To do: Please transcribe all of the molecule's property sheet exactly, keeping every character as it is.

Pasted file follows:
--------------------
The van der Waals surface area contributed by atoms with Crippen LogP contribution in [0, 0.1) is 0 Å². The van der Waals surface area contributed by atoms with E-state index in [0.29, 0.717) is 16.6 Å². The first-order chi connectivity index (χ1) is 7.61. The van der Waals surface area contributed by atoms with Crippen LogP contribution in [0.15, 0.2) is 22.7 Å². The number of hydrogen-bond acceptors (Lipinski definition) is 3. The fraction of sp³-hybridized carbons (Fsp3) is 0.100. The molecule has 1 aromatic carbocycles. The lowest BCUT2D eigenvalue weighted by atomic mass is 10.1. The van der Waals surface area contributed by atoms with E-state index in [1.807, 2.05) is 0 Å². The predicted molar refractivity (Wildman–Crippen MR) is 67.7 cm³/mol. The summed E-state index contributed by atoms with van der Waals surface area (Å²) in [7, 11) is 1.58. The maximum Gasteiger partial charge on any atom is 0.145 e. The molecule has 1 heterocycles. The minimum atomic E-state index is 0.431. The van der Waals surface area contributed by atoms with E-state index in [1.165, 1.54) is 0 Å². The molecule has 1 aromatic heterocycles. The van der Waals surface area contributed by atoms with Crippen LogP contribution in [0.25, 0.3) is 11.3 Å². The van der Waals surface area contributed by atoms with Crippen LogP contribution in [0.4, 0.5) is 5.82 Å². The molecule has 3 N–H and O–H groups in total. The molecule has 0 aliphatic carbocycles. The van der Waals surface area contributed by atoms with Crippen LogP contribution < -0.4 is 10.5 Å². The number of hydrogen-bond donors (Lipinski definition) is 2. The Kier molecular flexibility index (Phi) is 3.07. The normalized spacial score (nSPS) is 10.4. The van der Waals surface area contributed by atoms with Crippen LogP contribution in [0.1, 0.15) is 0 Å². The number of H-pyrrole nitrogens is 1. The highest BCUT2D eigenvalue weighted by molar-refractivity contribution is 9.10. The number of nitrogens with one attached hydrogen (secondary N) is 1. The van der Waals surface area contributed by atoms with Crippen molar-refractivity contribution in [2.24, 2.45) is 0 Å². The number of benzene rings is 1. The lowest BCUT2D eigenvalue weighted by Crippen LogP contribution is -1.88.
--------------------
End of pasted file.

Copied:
The van der Waals surface area contributed by atoms with Crippen LogP contribution in [0, 0.1) is 0 Å². The van der Waals surface area contributed by atoms with E-state index in [0.29, 0.717) is 16.6 Å². The first-order chi connectivity index (χ1) is 7.61. The van der Waals surface area contributed by atoms with Crippen LogP contribution in [0.15, 0.2) is 22.7 Å². The number of hydrogen-bond acceptors (Lipinski definition) is 3. The fraction of sp³-hybridized carbons (Fsp3) is 0.100. The molecule has 1 aromatic carbocycles. The lowest BCUT2D eigenvalue weighted by atomic mass is 10.1. The van der Waals surface area contributed by atoms with E-state index in [1.807, 2.05) is 0 Å². The predicted molar refractivity (Wildman–Crippen MR) is 67.7 cm³/mol. The summed E-state index contributed by atoms with van der Waals surface area (Å²) in [7, 11) is 1.58. The maximum Gasteiger partial charge on any atom is 0.145 e. The molecule has 1 heterocycles. The minimum atomic E-state index is 0.431. The van der Waals surface area contributed by atoms with E-state index in [1.165, 1.54) is 0 Å². The molecule has 1 aromatic heterocycles. The van der Waals surface area contributed by atoms with Crippen LogP contribution in [0.25, 0.3) is 11.3 Å². The van der Waals surface area contributed by atoms with Crippen LogP contribution in [0.4, 0.5) is 5.82 Å². The molecule has 3 N–H and O–H groups in total. The molecule has 0 aliphatic carbocycles. The van der Waals surface area contributed by atoms with Crippen LogP contribution < -0.4 is 10.5 Å². The number of hydrogen-bond donors (Lipinski definition) is 2. The Kier molecular flexibility index (Phi) is 3.07. The normalized spacial score (nSPS) is 10.4. The van der Waals surface area contributed by atoms with Crippen LogP contribution in [0.1, 0.15) is 0 Å². The number of H-pyrrole nitrogens is 1. The highest BCUT2D eigenvalue weighted by molar-refractivity contribution is 9.10. The number of nitrogens with one attached hydrogen (secondary N) is 1. The van der Waals surface area contributed by atoms with Crippen molar-refractivity contribution in [2.24, 2.45) is 0 Å². The number of benzene rings is 1. The lowest BCUT2D eigenvalue weighted by Crippen LogP contribution is -1.88.